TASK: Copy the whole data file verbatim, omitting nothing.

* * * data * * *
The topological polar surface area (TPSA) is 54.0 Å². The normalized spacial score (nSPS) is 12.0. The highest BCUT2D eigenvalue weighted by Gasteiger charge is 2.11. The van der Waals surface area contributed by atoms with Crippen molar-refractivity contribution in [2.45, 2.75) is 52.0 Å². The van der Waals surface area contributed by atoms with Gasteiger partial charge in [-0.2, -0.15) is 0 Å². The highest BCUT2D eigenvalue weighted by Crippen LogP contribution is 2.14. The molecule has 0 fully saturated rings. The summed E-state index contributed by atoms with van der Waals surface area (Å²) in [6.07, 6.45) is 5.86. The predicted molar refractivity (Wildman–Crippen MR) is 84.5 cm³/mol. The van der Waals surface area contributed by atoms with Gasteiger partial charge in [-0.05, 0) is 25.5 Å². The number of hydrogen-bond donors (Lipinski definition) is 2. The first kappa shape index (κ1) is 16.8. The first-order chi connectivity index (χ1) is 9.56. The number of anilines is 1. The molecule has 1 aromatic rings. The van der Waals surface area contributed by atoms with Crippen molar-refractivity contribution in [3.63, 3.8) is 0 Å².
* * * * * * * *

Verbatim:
The topological polar surface area (TPSA) is 54.0 Å². The normalized spacial score (nSPS) is 12.0. The highest BCUT2D eigenvalue weighted by Gasteiger charge is 2.11. The van der Waals surface area contributed by atoms with Crippen molar-refractivity contribution in [2.45, 2.75) is 52.0 Å². The van der Waals surface area contributed by atoms with Gasteiger partial charge in [-0.2, -0.15) is 0 Å². The highest BCUT2D eigenvalue weighted by Crippen LogP contribution is 2.14. The molecule has 0 fully saturated rings. The summed E-state index contributed by atoms with van der Waals surface area (Å²) in [6.07, 6.45) is 5.86. The predicted molar refractivity (Wildman–Crippen MR) is 84.5 cm³/mol. The van der Waals surface area contributed by atoms with Gasteiger partial charge in [-0.05, 0) is 25.5 Å². The number of hydrogen-bond donors (Lipinski definition) is 2. The first kappa shape index (κ1) is 16.8. The first-order chi connectivity index (χ1) is 9.56. The number of anilines is 1. The molecule has 1 aromatic rings. The van der Waals surface area contributed by atoms with Crippen molar-refractivity contribution in [3.63, 3.8) is 0 Å².